Absolute Diavolo shares a very similar articulation structure to his fellow Absolutian, with a body consisting of;
- Ball jointed head, neck, torso, waist and wrists
- Swivel hinge shoulders and ankles 
- Butterfly joint shoulders 
- "Drop down" ball jointed hips
- Double hinge elbows and knees
- Single hinge toe sections
- Bicep, forearm, thigh and lower leg swivels
Those large shoulder pads are also attached to the arms via ball joints on double hinged connector arms, giving them an extremely impressive range of motion that allows them to pull away from the shoulder joint entirely. It's a technique Bandai have used on Figuarts for years, but I don't think I've ever seen it executed as well as it is here. Thankfully unlike Absolute Tartarus, Absolute Diavolo doesn't have soft plastic coat tails to get in the way of his hip articulation either. He does have soft plastic pieces covering his crotch and rear, but they don't really get in the way AND serve a far more useful purpose. Presumably due to those large thighs Bandai have opted to go the drop down hip route on Diavolo, which makes sense but would leave that dreaded gap between the crotch and leg pieces. However those soft plastic pieces actually cover the gap, with the legs designed so that those large thighs can then tuck into the gap and under the crotch piece to allow for more wide-legged poses. The end result isn't perfect (and can lead to the black paint around the rim of the thigh rubbing off), but it's more than I expected. Truthfully Diavolo is a bit of perplexing release because there's just as much good here as there is bad. The elbow bend isn't great and the torso/waist joints can hardly move, but the shoulders and knees (as well as the fact there's that additional swivel directly under the knee) are fantastic. The ankle tilt isn't great either, which means you can't get the full effect from those huge feet when it comes to balancing.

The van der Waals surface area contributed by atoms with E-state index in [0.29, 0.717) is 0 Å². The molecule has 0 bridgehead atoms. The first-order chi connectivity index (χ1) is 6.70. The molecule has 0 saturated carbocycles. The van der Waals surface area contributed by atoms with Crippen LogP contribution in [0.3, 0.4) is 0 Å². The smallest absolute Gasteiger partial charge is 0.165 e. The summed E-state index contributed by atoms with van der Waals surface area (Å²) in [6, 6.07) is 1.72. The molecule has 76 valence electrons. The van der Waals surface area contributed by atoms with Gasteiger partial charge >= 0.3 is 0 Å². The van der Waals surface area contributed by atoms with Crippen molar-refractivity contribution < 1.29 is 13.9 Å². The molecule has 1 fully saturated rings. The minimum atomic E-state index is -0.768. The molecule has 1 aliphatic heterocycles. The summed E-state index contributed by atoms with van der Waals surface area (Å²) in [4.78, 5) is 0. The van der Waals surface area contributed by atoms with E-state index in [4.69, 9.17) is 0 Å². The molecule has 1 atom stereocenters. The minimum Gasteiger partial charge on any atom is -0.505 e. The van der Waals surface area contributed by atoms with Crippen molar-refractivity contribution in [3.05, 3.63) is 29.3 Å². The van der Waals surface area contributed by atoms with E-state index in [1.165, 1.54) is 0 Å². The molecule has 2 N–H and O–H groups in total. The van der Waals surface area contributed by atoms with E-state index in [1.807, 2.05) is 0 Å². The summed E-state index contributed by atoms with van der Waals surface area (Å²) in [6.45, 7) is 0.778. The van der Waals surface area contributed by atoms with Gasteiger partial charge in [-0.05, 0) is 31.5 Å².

Absolute Diavolo keeps it pretty simple when it comes to accessories, with the main bulk of them being five additional pairs of hands. Altogether this gives him closed fists, knife-strike hands, two pairs of open hands, pointing hands and a pair of specific two-finger pose hands in total. While like the situation with Absolute Tartarus it would have been nice if some effect parts were included with the release to represent his energy attacks, Diavolo only coming with hands makes sense given his basis as a martial artist and foil to Ultraman Regulos. And as far as choice goes, the selection they've got here is pretty good - not quite as imaginative as Regulos' selection, but enough to give Absolute Diavolo plenty of variation when it comes to brawling and/or martial arts poses. The frustrating thing is that, again like Absolute Tartarus, Bandai have opted to only include one pair of hand guards that need to be removed and shared among them. Having to repeatedly take these tiny pieces off and reattach them is frustrating enough, but it also doesn't help that Diavolo's don't fit very well on a lot of them. Simple pairs like the closed fists they slot in fine, but for some of the more unique offerings it takes some force just to get them to stay in place. While they then should theoretically stay in, mine still had a habit of pinging out just from moving the elbows or wrists slightly. Not ideal for such small pieces that are easy to lose.